That feeling lingers in the awkward but earnest laughter when Sister Francois clumsily jokes with a new teacher. Beneath the boisterous brouhaha is the ruthlessly pragmatic notion that the teacher was only hired so the students would be forced to speak English.
It’s conveyed in the spirit that collectively possesses Chinese students to bow when greeting teachers, while English students watch on perplexed. Isn’t this the proper way to show respect to your elders?
And it’s all over the students’ faces as they peep through gaps in newspaper-covered windows, looking with wonder at what was supposed to be their new school. The feeling transmutes as disappointment takes over, and the girls grit their teeth and soldier on. It’s not resignation, but a Confucian understanding of hard work and sacrifice that would leave the Soviets astounded. The girls would continue to drag tables and chairs through puddle soaked corridors because they know the value of education.
These bittersweet vagaries are hard to grasp but they exist. Each person’s feelings are deeply personal, and that’s part of what makes it so hard to articulate. But there’s a thread that stitches them together, weaving through each of us to form a collective unconscious. We can leave a film together and understand each other’s intimate sentiments, even if it’s tough to express what we’re feeling.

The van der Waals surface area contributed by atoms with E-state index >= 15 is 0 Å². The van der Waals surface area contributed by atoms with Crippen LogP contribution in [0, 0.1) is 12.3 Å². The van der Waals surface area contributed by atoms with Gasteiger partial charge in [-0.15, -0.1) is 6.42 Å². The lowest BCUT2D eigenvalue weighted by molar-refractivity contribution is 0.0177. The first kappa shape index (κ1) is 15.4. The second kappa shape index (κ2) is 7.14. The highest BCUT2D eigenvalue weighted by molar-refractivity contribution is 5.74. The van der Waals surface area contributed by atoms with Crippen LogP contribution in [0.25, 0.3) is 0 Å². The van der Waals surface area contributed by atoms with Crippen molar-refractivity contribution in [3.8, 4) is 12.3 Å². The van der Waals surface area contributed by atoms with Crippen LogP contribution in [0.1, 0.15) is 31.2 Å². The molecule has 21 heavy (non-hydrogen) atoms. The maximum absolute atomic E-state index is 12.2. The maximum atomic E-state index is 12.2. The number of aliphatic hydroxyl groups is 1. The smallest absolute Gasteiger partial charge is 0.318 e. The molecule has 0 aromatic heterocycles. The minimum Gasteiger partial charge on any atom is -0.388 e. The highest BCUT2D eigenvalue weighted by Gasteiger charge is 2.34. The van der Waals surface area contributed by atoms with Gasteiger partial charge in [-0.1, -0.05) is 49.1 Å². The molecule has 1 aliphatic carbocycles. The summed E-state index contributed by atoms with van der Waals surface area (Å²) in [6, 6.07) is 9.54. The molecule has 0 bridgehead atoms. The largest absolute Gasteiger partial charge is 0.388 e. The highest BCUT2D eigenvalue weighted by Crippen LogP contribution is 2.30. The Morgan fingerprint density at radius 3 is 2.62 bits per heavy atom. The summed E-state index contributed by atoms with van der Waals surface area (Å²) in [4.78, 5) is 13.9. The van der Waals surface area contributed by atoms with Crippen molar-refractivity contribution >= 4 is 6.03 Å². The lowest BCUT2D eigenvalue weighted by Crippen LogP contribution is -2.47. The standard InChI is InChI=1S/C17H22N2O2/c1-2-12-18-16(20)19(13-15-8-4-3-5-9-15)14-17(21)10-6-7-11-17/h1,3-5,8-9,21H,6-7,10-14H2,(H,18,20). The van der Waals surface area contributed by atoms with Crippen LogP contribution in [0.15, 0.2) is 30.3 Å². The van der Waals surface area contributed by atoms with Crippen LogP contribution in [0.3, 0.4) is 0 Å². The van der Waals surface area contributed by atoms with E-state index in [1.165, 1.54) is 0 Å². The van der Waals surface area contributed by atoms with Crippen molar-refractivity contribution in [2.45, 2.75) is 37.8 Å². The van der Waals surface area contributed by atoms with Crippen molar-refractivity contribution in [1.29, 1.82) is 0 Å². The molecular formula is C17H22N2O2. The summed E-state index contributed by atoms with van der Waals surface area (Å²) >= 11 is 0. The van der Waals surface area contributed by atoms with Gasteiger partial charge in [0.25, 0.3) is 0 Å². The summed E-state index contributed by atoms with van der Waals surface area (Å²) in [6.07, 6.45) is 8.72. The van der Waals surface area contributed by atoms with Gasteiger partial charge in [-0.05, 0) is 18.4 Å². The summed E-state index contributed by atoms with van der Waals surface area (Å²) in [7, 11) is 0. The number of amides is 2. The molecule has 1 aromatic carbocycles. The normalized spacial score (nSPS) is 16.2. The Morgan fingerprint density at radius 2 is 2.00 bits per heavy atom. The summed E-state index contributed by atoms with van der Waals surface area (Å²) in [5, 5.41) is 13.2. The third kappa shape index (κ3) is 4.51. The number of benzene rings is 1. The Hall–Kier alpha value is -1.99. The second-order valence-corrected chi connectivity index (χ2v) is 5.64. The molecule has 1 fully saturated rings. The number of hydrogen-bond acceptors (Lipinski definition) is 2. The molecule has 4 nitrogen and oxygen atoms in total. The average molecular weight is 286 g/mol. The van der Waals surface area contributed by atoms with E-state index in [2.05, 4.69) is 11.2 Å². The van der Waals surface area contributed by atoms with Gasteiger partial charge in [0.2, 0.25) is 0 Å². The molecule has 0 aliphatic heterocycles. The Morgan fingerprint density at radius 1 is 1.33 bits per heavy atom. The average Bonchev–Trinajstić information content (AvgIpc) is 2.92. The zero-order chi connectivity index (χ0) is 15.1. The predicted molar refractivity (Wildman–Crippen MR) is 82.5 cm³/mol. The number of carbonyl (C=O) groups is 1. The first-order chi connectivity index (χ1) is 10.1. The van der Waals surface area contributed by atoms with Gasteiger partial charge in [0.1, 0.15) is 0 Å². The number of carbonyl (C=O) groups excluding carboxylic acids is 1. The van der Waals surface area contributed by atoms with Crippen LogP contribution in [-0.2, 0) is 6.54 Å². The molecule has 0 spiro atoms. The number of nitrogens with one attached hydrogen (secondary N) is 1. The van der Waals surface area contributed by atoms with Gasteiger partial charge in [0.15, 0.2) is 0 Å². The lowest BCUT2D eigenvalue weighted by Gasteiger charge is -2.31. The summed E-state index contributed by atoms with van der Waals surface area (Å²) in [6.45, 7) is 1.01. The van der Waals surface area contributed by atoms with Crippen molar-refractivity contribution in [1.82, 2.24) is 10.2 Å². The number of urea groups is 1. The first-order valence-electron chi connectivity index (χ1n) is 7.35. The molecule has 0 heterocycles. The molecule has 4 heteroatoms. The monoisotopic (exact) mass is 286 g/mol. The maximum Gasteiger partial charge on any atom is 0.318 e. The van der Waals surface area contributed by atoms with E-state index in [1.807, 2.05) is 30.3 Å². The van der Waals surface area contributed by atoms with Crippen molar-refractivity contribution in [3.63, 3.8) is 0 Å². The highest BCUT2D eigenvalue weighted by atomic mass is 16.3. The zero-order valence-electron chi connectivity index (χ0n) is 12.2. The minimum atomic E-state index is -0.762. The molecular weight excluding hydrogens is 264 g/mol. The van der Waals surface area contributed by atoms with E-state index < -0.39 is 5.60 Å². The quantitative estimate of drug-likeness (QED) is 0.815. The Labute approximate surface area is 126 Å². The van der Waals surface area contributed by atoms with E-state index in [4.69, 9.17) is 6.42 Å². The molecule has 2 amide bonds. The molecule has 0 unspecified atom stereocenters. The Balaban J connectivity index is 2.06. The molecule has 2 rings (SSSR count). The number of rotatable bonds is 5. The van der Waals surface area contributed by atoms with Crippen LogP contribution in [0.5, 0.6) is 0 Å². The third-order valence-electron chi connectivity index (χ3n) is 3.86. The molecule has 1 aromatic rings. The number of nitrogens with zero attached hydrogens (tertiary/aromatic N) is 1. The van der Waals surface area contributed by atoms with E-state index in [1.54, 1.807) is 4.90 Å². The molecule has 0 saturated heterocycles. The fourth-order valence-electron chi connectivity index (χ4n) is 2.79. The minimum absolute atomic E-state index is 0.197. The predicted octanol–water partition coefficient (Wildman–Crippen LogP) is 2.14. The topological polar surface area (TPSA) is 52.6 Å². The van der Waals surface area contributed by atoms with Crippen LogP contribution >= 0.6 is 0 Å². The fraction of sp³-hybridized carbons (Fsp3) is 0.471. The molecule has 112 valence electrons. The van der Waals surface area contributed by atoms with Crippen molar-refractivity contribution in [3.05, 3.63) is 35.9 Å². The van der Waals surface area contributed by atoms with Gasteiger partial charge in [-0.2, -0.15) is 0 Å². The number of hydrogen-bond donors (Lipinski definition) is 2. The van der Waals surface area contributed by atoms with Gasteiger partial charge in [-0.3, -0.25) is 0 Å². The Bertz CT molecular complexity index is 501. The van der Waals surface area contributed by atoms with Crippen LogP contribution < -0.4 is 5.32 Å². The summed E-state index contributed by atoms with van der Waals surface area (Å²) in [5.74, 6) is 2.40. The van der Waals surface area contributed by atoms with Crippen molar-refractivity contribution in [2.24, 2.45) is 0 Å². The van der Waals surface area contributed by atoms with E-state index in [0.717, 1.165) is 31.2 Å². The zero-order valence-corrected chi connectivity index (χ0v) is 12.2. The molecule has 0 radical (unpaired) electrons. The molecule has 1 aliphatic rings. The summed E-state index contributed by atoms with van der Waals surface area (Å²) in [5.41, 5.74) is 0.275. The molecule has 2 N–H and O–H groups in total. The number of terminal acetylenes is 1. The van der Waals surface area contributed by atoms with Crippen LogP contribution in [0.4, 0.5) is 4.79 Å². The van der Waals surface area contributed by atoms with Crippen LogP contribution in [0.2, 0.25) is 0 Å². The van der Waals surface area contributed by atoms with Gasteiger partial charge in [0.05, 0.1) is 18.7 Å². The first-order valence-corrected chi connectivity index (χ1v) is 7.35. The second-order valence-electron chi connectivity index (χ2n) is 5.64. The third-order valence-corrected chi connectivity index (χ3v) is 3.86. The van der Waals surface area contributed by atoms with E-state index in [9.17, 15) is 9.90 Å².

And that community of shared experience, isn’t that culture? Isn’t that our heritage?
What struck me the most was just how many old girls returned with their families. And there were young girls—SNGS students most probably—who brought their parents along. It felt like intruding on an extended family reunion.
These feelings are a legacy. We pass them on from generation to generation through stories like FVS2AMK, sharing histories as they relate to our present, and imagining a future to live in. As Eva shared, you don’t need to be an old girl to identify with that feeling. There’s something in art like this that we find touching, that we find a connection to.
That’s something that can’t be taken away so easily.
Amidst loss, here’s something we can hold on to.